Heat Losses

The importance of the degree of insulation at full engine power: As a consequence of the reduced temperature gradients in the substrate, heat transfer to the cooling water will be reduced. Fig. 7 shows how the heat flux to the cooling water in the cylinder head is reduced with increasing insulation of the heat exposed components. Initially the engine had no coating. At 29 hrs the piston was coated with a 1 mm thick ceramic coating and at 51 hrs the cylinder head, too, had been coated with ceramic, but in this case with 2 mm thickness. After a further run of 11 hrs the heat losses to the cooling water had been reduced to almost 70% of the level when the engine was run without insulation. The reduction obtained in the last period is attributed to a closing of the outer surface of the coating.

Comparison between heat losses of the individual components: The effect on the heat losses due to ceramic coating of the cylinder head and the piston crown is shown in Fig. 8. The percentage change shown is relative to the heat losses in the uncoated engine. Fig. 8 shows that temperature changes in the insulation layer cause a variation in the heat flux from 1.6% reduction to 3.2% increase.

For the cylinder head there was a clear reduction in the heat flux at all running conditions. The relative reduction was 12% at full brake effect and rotating speed. At low rotating speed there was about 2% reduction of the heat flux at all brake effects. At intermediate rotating speeds the heat flux decreases with lower brake power and becomes higher than in an engine without ceramic coating. With full brake effect at intermediate and high rotating speeds the changes for the three components are equal to about 6% reduction. At the lowest rotation speed the reduction is about half of the before mentioned value. It can be concluded that the total heat losses at full engine power are reduced by. 6%. The total heat losses can be divided into a reduction to the cooling water of 9%, and an increase to the cooling oil of 3%.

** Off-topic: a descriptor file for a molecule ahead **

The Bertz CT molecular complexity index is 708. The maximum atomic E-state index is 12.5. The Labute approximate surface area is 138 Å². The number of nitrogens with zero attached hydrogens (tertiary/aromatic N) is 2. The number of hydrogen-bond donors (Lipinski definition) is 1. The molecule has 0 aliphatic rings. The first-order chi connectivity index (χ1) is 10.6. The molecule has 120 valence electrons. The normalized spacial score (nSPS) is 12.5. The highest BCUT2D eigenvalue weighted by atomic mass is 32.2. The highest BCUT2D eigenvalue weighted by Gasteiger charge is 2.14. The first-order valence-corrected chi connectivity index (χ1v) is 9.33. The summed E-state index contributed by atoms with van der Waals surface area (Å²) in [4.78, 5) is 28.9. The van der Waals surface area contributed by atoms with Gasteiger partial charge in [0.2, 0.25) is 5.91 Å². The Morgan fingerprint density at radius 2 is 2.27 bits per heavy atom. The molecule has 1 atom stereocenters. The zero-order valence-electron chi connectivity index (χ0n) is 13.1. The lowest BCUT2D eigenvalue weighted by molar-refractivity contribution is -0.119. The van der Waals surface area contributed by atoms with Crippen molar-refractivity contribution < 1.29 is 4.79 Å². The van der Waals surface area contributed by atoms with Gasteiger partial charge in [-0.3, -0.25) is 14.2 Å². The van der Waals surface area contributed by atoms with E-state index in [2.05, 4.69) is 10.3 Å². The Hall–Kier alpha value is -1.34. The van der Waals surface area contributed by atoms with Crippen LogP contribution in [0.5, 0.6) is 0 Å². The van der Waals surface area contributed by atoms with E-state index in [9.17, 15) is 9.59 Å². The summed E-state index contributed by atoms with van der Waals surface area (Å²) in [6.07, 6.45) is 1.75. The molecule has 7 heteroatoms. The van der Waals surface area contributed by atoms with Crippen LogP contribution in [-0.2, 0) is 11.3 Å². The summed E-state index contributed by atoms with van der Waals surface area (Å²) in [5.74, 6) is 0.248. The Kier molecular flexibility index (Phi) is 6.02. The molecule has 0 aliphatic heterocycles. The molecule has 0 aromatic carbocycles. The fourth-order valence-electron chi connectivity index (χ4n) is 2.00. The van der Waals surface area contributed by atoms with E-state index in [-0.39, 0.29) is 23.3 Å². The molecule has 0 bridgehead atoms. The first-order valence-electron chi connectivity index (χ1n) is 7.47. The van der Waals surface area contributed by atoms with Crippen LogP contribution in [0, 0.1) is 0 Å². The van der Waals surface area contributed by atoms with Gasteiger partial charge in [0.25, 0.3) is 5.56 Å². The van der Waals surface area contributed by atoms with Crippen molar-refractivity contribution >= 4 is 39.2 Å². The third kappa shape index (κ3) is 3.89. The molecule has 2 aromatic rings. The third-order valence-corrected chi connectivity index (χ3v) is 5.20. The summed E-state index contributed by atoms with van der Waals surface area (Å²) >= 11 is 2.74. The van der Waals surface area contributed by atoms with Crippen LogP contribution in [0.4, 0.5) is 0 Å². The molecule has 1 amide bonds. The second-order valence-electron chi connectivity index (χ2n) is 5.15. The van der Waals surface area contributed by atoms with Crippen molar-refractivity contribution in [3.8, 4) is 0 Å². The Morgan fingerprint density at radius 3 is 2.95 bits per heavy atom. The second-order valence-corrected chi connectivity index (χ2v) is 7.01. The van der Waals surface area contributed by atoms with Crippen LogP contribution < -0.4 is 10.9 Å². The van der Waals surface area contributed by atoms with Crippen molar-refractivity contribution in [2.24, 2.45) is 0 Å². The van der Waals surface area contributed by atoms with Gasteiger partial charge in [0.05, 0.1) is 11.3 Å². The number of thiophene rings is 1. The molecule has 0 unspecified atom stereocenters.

Considering the results from tests with coating on the cylinder head, it is probable that with a thicker crating on the piston crown it is possible to obtain a reduction instead of an increase in heat losses to the cooling oil. Furthermore, a surface treatment closing porosities in the outer layers of the coating should provide an additional reduction of heat losses to the cooling media.

Discussion: Of the candidate thermal barrier coatings, zirconia seems to be the best choice for the combustion chamber of a diesel engine. Zirconium dioxide has a special advantage because of its thermal coefficient of expansion, which is near that of cast iron, and it has a very low thermal conductivity. Impregnation or some surface treatment to reduce surface penetration is necessary in order to improve thermal impedance.

The variation of temperatures over the surface is much larger on the ceramic coating than on the cast iron substrate, but does not reach the same depth in ZrC>2 as in the cast iron.

Changes of heat flux in the liners are rather small when all components are coated with ceramic. With a 1 mm coat on the piston crown and a 2 mm thick coating on the cylinder head, the heat flux increases on the piston crown and decreases on the cylinder head. This is seemingly a paradox, but it looks like a coating with an untreated surface needs a certain thickness in order to reduce the heat flux.

Heat losses at full engine power with coatings on both piston crown and cylinder head have been reduced by 9% to the cooling water but increased by 3% to the cooling oil. The size of the water cooling system can thus be reduced, which results in lower parasitic losses of the water pump and fan.

It is a big advantage that a thick ceramic coating on a component reduces both temperature level and temperature gradients. This means that the material can withstand higher mechanical stresses while being subjected to lower thermal stresses. The result is that thermal fatigue of the component will be reduced or eliminated.

A new coating with a porous surface reduces the compression level and air intake rate of the cylinder. While the fuel consumption is reduced at low rotating speeds, it is increased at high rotating speeds. Insulation of only the piston crown has a beneficial effect on the fuel consumption. Apparently fuel injection parameters for the higher temperature insulated case are very important.

When the cooling effect of the cylinder liners and the piston crown is reduced such that the material temperature in these components is increased, the specific fuel consumption will increase. But here, also, the fuel consumption decreases when the cooling of the piston is reduced and its surface temperature increased. The pressure of incoming air and combustion gas energy are increased when using ceramic coatings, but the smoke number will decrease. With the increased combustion gas energy available, the turbocharger can be better adjusted to the changed conditions, steam production from the bottoming cycle steam boiler increased or turbocompounding introduced. These waste heat utilization schemes can also be combined.

0 0

Post a comment